Bio-conversion of methane to liquid transportation fuel using methanotrophic bacteria

Stead, Christopher Edward (2019) Bio-conversion of methane to liquid transportation fuel using methanotrophic bacteria. PhD thesis, University of Nottingham.

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Abstract

Methane is the second largest contributor to climate radiative warming with a global warming potential of ~34 times greater than that of carbon dioxide. Capturable methane from anthropogenic sources includes mainly natural gas and bio-gas and represents a flux of around 162 Mt yr-1. Methane is often flared or vented due to difficulties with storage and transportation. Conversion technologies have poor scalability so are not viable at small or geographically isolated methane sources. It is envisaged that microbial bio-conversion of methane using methane oxidising bacteria (methanotrophs) can be used to biologically upgrade methane to liquid transportation. The present study set out to develop and explore a scalable bioconversion technology for conversion of methane to liquid transportation fuel. To do this an end-to-end approach was taken than included isolation of environmental methanotrophs, characterisation of isolates and metabolic engineering of isobutanol biosynthesis. Using bacterial isolation techniques such as extinction dilution plating and miniaturised extinction dilution methanotrophs were isolated from a variety of methane rich environmental samples such as freshwater sediment, soil and manure. These methanotrophic isolates were characterised and identified within established genera/species of which some are suspected to be novel species. Type I isolates included: Isolate 01; Methylocystis sp., isolate 03; Methylocystis sp., isolate 3*; Methylocystis nov sp. and isolate 6; Methylocystis SB2. Novel characteristics of the Methylocystis genus such as fimbriae were viewed using TEM in isolate 3*. Type I isolates included, isolate 14 Methylococcus capsulatus (isolated from the same sampling site as the type strain Methylococcus capsulatus (Bath)) and isolate 10 Methylocaldum nov sp. of which isolate 10 exhibited novel characteristics for the genus. Isolate 14 and 6 had their genome sequenced using a PacBio method and genomes were compared to closely related established strains genomes including Methylocystis rosea and Methylococcus capsulatus (Bath). Isolate 14 and isolate 6 were chosen for engineering and A molecular toolbox was developed including expression vectors, promoters and selection markers to facilitate the metabolic engineering of isolates and established strains. In addition to this an attempt was made to knockout carbon storage production within the isolates via allelic exchange. Metabolic engineering of an isobutanol biosynthetic pathway was employed by diverting flux from native valine biosynthesis to isobutanol. To do this a selection of heterologous keto-acid decarboxylases and alcohol dehydrogenases were overexpressed which, along with 2-ketoisovalerate feeding, yielded an isobutanol titre of 0.53 mM in M. parvus, 0.117 mM in M. capsulatus (Bath) and 0.27 mM in isolate 6 (Methylocystis SB2).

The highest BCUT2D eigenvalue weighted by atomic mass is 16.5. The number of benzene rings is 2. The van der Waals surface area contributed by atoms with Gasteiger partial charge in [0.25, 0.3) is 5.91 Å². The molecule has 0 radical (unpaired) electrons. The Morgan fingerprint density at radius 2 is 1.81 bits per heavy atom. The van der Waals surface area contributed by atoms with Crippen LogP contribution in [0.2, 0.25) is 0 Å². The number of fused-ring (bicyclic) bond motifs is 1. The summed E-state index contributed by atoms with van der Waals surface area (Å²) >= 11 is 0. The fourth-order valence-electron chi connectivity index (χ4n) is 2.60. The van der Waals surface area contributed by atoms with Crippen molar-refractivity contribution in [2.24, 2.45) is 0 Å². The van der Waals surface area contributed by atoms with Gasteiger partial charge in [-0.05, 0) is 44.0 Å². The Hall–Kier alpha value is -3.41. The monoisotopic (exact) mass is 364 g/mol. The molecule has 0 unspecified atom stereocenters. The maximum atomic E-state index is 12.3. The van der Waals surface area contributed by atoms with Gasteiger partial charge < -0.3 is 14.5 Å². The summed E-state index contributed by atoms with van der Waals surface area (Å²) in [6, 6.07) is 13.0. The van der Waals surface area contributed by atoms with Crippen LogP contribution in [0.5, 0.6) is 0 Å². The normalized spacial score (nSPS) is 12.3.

Item Type: Thesis (University of Nottingham only) (PhD)
Supervisors: Zhang, Ying
Minton, Nigel P.
Keywords: Methane; Bioconversion; Liquid fuel
Subjects: T Technology > TP Chemical technology
Faculties/Schools: UK Campuses > Faculty of Medicine and Health Sciences > School of Life Sciences
Item ID: 55828
Depositing User: Stead, Christopher
Date Deposited: 19 Jul 2019 04:40
Last Modified: 19 Jul 2019 04:40
URI: http://eprints.nottingham.ac.uk/id/eprint/55828

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